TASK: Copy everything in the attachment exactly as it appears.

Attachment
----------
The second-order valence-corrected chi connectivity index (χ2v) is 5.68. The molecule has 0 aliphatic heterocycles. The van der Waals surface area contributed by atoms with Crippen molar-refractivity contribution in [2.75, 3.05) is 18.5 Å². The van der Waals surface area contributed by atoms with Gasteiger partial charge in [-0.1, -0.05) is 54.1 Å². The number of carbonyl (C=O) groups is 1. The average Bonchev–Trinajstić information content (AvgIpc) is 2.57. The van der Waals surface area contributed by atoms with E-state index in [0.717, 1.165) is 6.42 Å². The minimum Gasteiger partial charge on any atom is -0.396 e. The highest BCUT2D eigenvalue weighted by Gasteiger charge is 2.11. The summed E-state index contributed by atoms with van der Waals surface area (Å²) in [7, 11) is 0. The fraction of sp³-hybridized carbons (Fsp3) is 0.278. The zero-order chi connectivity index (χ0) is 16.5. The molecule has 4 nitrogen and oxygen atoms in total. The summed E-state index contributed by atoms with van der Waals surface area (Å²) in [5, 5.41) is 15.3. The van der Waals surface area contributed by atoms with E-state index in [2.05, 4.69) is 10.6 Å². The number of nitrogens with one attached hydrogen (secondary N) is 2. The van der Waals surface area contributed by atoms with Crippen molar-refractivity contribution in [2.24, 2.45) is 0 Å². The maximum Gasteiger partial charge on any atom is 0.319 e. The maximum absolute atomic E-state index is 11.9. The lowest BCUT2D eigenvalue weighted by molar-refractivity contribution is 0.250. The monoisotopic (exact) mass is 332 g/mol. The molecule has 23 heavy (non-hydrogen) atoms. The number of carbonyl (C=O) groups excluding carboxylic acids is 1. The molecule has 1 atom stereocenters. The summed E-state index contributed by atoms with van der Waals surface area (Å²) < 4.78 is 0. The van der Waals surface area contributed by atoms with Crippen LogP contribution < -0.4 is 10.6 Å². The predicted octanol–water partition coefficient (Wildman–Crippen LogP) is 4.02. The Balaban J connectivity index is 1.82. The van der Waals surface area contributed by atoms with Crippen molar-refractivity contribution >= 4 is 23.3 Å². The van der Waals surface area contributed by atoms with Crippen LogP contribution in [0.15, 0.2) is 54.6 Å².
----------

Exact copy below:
The second-order valence-corrected chi connectivity index (χ2v) is 5.68. The molecule has 0 aliphatic heterocycles. The van der Waals surface area contributed by atoms with Crippen molar-refractivity contribution in [2.75, 3.05) is 18.5 Å². The van der Waals surface area contributed by atoms with Gasteiger partial charge in [-0.1, -0.05) is 54.1 Å². The number of carbonyl (C=O) groups is 1. The average Bonchev–Trinajstić information content (AvgIpc) is 2.57. The van der Waals surface area contributed by atoms with E-state index in [0.717, 1.165) is 6.42 Å². The minimum Gasteiger partial charge on any atom is -0.396 e. The highest BCUT2D eigenvalue weighted by Gasteiger charge is 2.11. The summed E-state index contributed by atoms with van der Waals surface area (Å²) in [7, 11) is 0. The fraction of sp³-hybridized carbons (Fsp3) is 0.278. The zero-order chi connectivity index (χ0) is 16.5. The molecule has 4 nitrogen and oxygen atoms in total. The summed E-state index contributed by atoms with van der Waals surface area (Å²) in [5, 5.41) is 15.3. The van der Waals surface area contributed by atoms with E-state index in [2.05, 4.69) is 10.6 Å². The number of nitrogens with one attached hydrogen (secondary N) is 2. The van der Waals surface area contributed by atoms with Crippen molar-refractivity contribution in [2.24, 2.45) is 0 Å². The maximum Gasteiger partial charge on any atom is 0.319 e. The maximum absolute atomic E-state index is 11.9. The lowest BCUT2D eigenvalue weighted by molar-refractivity contribution is 0.250. The monoisotopic (exact) mass is 332 g/mol. The molecule has 23 heavy (non-hydrogen) atoms. The number of carbonyl (C=O) groups excluding carboxylic acids is 1. The molecule has 1 atom stereocenters. The summed E-state index contributed by atoms with van der Waals surface area (Å²) < 4.78 is 0. The van der Waals surface area contributed by atoms with Crippen LogP contribution < -0.4 is 10.6 Å². The predicted octanol–water partition coefficient (Wildman–Crippen LogP) is 4.02. The Balaban J connectivity index is 1.82. The van der Waals surface area contributed by atoms with Crippen molar-refractivity contribution >= 4 is 23.3 Å². The van der Waals surface area contributed by atoms with Crippen LogP contribution in [0.15, 0.2) is 54.6 Å².